A Washington-based nonprofit organization recognized Sen. George Voinovich, R-Ohio, for his leadership in the public sector Monday.
The Partnership for Public Service, which merged with the Private Sector Council in 2004, celebrated the joint venture at a dinner for hundreds who work in, or with, the federal government.
A short video, which Voinovich joked resembled old campaign advertisements, featured Office of Management and Budget deputy director Clay Johnson, Government Accountability Office chief David Walker, and Sen. Daniel Akaka, D-Hawaii, heralding Voinovich's virtues. Akaka called him "the human capital champion of the Senate."
Voinovich credited the private sector with helping him improve efficiency first as mayor of Cleveland from 1979 to 1988, then as governor of Ohio from 1990 to 1998, as well as in his current role, which he assumed in 1999. As senator, he sits on the Homeland Security and Governmental Affairs Committee and is chairman of the Subcommittee on Oversight of Government Management.
As Cleveland's mayor, Voinovich asked city employees how they could do their jobs better. "Our image as a city was awful," he said. Voinovich then implemented more than 500 recommendations and saved $200 million before he left office.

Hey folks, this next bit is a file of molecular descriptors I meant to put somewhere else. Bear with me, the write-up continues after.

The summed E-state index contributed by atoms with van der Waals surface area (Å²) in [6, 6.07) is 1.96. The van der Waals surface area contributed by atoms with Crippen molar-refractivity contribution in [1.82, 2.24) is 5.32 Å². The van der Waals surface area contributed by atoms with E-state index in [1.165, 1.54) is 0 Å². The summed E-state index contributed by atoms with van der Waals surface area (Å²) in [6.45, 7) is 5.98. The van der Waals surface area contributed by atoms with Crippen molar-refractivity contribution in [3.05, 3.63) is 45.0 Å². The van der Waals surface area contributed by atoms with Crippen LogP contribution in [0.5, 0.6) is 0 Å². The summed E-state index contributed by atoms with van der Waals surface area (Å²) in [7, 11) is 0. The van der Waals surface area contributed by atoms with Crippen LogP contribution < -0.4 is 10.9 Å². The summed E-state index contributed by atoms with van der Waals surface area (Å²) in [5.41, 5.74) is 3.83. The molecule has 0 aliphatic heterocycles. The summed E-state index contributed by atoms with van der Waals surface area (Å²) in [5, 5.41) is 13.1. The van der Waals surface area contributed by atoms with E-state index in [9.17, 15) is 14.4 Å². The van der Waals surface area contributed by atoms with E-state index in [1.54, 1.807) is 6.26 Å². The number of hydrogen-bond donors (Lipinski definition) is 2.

He also enlisted the volunteer support of local residents and convinced advertising agencies to donate their time to advising the city on how to improve its image.
Voinovich tried to apply those lessons on the state level as governor. Again, the private sector helped: McKinsey and Co. completed an audit for the state at no cost. Voinovich said he reduced the state workforce by 17 percent through attrition and not layoffs.
Most recently, Voinovich has tried to apply the lessons in the federal sector. "I was naïve to think we could change the culture of the federal workforce," he said, adding that when he first became senator, OMB paid little attention to management of agencies, something he said the Bush administration has changed.
Voinovich said his next project would be to improve efficiency at the Defense Department. "Nobody has taken the time to really get involved," he said.
The Partnership for Public Service also recognized Home Depot Chief Executive Officer Bob Nardelli, who commended the retailer's suppliers for contributing to reducing costs and improving efficiency.
Rep. David Dreier, R-Ca., who presented the award to Nardelli, said of public-private relationships: "It is so clear that this kind of partnership is the way of the future."
The Private Sector Council, which has given out leadership awards for 20 years, has previously recognized Vice President Dick Cheney and Sen. Joseph Lieberman, D-Conn.